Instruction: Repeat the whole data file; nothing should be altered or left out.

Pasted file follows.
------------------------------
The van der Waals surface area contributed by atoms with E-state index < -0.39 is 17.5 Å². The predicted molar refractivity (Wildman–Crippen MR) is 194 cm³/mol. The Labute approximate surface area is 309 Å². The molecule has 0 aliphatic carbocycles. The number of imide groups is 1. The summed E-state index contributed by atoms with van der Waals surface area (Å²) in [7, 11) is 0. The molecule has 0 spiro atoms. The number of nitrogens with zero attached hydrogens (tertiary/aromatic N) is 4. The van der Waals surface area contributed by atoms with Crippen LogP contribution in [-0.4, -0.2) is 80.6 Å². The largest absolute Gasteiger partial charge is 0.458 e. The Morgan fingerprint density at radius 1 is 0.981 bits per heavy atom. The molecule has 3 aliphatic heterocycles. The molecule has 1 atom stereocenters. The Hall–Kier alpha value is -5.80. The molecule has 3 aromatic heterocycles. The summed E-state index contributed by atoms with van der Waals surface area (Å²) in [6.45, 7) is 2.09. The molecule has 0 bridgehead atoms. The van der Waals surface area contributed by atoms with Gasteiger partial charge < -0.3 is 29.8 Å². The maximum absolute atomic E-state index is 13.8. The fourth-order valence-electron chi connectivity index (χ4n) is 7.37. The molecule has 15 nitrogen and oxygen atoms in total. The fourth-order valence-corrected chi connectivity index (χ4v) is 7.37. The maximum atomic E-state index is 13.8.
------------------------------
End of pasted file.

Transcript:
The van der Waals surface area contributed by atoms with E-state index < -0.39 is 17.5 Å². The predicted molar refractivity (Wildman–Crippen MR) is 194 cm³/mol. The Labute approximate surface area is 309 Å². The molecule has 0 aliphatic carbocycles. The number of imide groups is 1. The summed E-state index contributed by atoms with van der Waals surface area (Å²) in [7, 11) is 0. The molecule has 0 spiro atoms. The number of nitrogens with zero attached hydrogens (tertiary/aromatic N) is 4. The van der Waals surface area contributed by atoms with Crippen LogP contribution in [-0.4, -0.2) is 80.6 Å². The largest absolute Gasteiger partial charge is 0.458 e. The Morgan fingerprint density at radius 1 is 0.981 bits per heavy atom. The molecule has 3 aliphatic heterocycles. The molecule has 1 atom stereocenters. The Hall–Kier alpha value is -5.80. The molecule has 3 aromatic heterocycles. The summed E-state index contributed by atoms with van der Waals surface area (Å²) in [6.45, 7) is 2.09. The molecule has 0 bridgehead atoms. The van der Waals surface area contributed by atoms with Gasteiger partial charge < -0.3 is 29.8 Å². The maximum absolute atomic E-state index is 13.8. The fourth-order valence-electron chi connectivity index (χ4n) is 7.37. The molecule has 15 nitrogen and oxygen atoms in total. The fourth-order valence-corrected chi connectivity index (χ4v) is 7.37. The maximum atomic E-state index is 13.8.